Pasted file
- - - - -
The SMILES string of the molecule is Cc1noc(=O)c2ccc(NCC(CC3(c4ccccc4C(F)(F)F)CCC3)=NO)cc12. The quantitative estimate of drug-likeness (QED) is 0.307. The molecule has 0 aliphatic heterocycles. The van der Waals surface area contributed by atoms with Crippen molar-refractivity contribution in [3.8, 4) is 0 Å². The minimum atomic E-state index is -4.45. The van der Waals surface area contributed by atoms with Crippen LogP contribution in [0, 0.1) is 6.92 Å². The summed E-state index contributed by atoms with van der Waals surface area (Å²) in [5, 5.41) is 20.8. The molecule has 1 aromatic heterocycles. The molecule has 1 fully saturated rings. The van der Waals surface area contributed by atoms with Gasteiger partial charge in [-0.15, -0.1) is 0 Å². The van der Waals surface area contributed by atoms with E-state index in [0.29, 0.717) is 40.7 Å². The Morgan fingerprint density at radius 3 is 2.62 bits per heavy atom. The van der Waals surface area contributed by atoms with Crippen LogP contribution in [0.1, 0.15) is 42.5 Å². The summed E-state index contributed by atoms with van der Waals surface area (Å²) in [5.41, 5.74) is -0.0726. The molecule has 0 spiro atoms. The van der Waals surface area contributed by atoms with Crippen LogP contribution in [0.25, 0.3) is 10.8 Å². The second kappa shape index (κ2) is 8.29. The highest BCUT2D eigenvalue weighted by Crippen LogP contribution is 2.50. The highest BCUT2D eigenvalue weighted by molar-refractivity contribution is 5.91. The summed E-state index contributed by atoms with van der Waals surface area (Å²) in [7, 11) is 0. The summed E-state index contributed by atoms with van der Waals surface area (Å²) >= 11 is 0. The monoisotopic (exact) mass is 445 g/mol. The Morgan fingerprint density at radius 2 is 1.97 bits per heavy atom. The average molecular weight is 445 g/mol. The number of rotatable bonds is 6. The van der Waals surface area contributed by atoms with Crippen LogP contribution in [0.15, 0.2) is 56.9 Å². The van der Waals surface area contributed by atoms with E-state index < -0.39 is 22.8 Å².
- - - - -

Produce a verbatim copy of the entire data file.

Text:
The SMILES string of the molecule is Cc1noc(=O)c2ccc(NCC(CC3(c4ccccc4C(F)(F)F)CCC3)=NO)cc12. The quantitative estimate of drug-likeness (QED) is 0.307. The molecule has 0 aliphatic heterocycles. The van der Waals surface area contributed by atoms with Crippen molar-refractivity contribution in [3.8, 4) is 0 Å². The minimum atomic E-state index is -4.45. The van der Waals surface area contributed by atoms with Crippen LogP contribution in [0, 0.1) is 6.92 Å². The summed E-state index contributed by atoms with van der Waals surface area (Å²) in [5, 5.41) is 20.8. The molecule has 1 aromatic heterocycles. The molecule has 1 fully saturated rings. The van der Waals surface area contributed by atoms with Gasteiger partial charge in [-0.15, -0.1) is 0 Å². The van der Waals surface area contributed by atoms with E-state index in [0.29, 0.717) is 40.7 Å². The Morgan fingerprint density at radius 3 is 2.62 bits per heavy atom. The van der Waals surface area contributed by atoms with Crippen LogP contribution in [0.1, 0.15) is 42.5 Å². The summed E-state index contributed by atoms with van der Waals surface area (Å²) in [5.41, 5.74) is -0.0726. The molecule has 0 spiro atoms. The van der Waals surface area contributed by atoms with Crippen LogP contribution in [0.25, 0.3) is 10.8 Å². The second kappa shape index (κ2) is 8.29. The highest BCUT2D eigenvalue weighted by Crippen LogP contribution is 2.50. The highest BCUT2D eigenvalue weighted by molar-refractivity contribution is 5.91. The summed E-state index contributed by atoms with van der Waals surface area (Å²) in [7, 11) is 0. The summed E-state index contributed by atoms with van der Waals surface area (Å²) >= 11 is 0. The monoisotopic (exact) mass is 445 g/mol. The Morgan fingerprint density at radius 2 is 1.97 bits per heavy atom. The average molecular weight is 445 g/mol. The number of rotatable bonds is 6. The van der Waals surface area contributed by atoms with Crippen LogP contribution in [0.15, 0.2) is 56.9 Å². The van der Waals surface area contributed by atoms with E-state index < -0.39 is 22.8 Å².